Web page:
5.  For you and your product/patent specifically, what is the single most troublesome thing about current patent reform legislation?


3.  How have you approached the “big players” in your industry to attempt to get them to license your patent? What resistance were you met with, and how have you overcome it?

I have had extensive engagements with big companies, about a number of my patents, most of it negative unfortunately. Despite the fact that I have extensive technical educational background (a BS in EE from Caltech) and industry experience (I worked at IBM and two startups) one still universally gets the NIH response from companies.  

Let me give you an example.  In one instance a friend of mine knew the founder of the company.  He got us in touch with inhouse counsel, who proceeded to tell us he did not want to see any due diligence or evidence materials that would explain the utility of the patents, either by way of their current or future business.  This was rather amazing to me, since I asked them how I was going to demonstrate the value of the patents if they were not going to consider what materials we had prepared to show …exactly that.  This is an example of the corporate “blinders” I mentioned before.  Inhouse attorneys are taught to avoid looking at anything, or commenting on anything that relates to third party patents. This pretty much means there is no opportunity for a reasoned discussion.

Finally we reached a compromise where we agreed we would at least TALK to outside counsel on the phone to explain the relevance of the patents.  This of course was rather inefficient, awkward, etc., and prevented any meaningful assessment on their part.  We also agreed not to initiate any lawsuit during a limited grace period, all of which was fine by us.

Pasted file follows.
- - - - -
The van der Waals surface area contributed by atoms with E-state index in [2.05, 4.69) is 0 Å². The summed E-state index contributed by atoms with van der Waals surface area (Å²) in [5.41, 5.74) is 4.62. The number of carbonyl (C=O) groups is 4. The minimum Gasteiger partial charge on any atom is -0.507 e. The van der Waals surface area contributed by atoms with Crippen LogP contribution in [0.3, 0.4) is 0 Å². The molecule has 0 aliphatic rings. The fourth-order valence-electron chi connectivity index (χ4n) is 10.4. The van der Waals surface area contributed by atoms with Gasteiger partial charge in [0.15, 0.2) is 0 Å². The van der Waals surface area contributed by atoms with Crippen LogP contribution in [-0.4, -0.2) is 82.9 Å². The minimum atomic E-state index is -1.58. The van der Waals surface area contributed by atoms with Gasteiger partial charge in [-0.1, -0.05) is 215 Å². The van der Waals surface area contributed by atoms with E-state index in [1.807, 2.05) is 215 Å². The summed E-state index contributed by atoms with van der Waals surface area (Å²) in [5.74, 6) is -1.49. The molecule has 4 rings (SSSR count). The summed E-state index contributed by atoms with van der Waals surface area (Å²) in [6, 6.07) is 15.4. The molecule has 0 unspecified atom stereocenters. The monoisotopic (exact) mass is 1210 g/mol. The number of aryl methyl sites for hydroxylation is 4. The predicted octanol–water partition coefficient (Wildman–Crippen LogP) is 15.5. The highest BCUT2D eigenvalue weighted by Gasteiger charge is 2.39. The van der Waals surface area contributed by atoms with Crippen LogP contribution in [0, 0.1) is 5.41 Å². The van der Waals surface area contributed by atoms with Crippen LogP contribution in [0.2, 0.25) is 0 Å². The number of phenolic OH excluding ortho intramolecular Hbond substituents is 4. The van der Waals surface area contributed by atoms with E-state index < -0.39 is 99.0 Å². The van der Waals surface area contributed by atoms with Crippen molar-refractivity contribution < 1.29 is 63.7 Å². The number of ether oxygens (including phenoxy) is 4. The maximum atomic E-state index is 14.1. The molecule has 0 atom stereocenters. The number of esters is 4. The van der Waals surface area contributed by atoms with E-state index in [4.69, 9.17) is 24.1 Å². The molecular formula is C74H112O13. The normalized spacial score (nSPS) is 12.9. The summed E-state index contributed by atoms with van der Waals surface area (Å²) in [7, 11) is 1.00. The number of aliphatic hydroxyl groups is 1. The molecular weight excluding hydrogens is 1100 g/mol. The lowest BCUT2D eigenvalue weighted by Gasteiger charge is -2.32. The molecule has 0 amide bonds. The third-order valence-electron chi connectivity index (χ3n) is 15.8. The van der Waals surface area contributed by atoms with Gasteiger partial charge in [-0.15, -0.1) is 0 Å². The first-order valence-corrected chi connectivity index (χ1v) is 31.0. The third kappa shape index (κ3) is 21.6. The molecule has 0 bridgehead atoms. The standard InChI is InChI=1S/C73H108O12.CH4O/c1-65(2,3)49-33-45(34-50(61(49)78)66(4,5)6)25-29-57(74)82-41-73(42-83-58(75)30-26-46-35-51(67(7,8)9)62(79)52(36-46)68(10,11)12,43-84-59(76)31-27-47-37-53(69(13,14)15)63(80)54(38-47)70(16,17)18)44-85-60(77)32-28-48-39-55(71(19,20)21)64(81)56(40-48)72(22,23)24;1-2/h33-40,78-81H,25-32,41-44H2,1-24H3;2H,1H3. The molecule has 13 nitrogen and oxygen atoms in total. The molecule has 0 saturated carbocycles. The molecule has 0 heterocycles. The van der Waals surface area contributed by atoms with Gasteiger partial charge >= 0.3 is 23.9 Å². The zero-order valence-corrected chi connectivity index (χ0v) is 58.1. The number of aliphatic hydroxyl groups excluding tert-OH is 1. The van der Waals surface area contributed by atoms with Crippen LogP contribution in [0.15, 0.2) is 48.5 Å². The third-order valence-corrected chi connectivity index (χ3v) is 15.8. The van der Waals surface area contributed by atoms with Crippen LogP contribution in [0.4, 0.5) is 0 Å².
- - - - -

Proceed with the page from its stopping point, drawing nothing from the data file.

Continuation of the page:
Despite all these handicaps this company did in fact make an offer on my portfolio. For reasons that are too numerous to list here (but I posted about it online) negotiations broke down.  Sometime after the grace period expired, I sent them a polite letter explaining to them in detail now why the patents had value – an opportunity they prevented me from doing before.  They then proceeded to try and kill my patent filings in the PTO as some kind of preemptive strike or payback.  Unbelievably they “manufactured” prior art to make it look to the PTO that they had already come up with my idea before me.  This was pointed out to the PTO after I discovered it but it was not until years later that they admitted the charade. The whole affair was just appalling to me to see what lengths they would go to not only denigrate my work.

Since that time I have had an occasion to send a number of other companies what I consider fairly friendly letters inviting them to take licenses on technologies I have invented.   In almost every instance they don’t even bother to acknowledge your letter.

This is why so many small inventors seek other channels, such as through brokers, to help monetize their assets. They have neither the connections nor the muscle to get the attention of large players, who can simply ignore you until you find someone willing to represent you in a lawsuit.

4.  What is the biggest barrier for small inventors to overcome when trying to approach the “big players” in their market?

Access.  It is almost impossible, unless you know someone in the company with authority directly, to get any attention whatsoever.  If you send them a letter inviting discussions it will be ignored 99% of the time.  To some extent this behavior is a legacy of older, now defunct case law which made it prohibitive to talk to inventors, because that could expose the company potentially to a charge of “wilfull” infringement later. This created a corporate mindset that pretty much shut down any exposure to third  party ideas, no matter how useful they might be, out of fear of being called out later for having “infected” the company with an outside “virus” if you will.  Engineers in fact were routinely told (in earlier days at least) NOT to read patents of any kind, again out of fear of being “contaminated” with third party ideas.

IPTT Comments:  So this is very interesting to me. I do understand the idea of not wanting to talk to inventors because what if someone at your company actually had the same idea?  What if that idea was just a slight tweak and Mr. Big Company had actually filed a similar patent that was still pending…you don’t want to open yourself up to trouble in the form of treble damages for willful infringement if you talk to a sole inventor.  So this makes sense.  But as our inventor acknowledged and as I mentioned in my backgrounder , agent or broker companies exist to help the smaller player get in the door.  I wonder if inventors don’t want to take that route because they lose a percentage to the brokerage firm?  Does it give an inventor less street cred if they have to use a broker vs. get in the door on their own?  Not judging, just asking.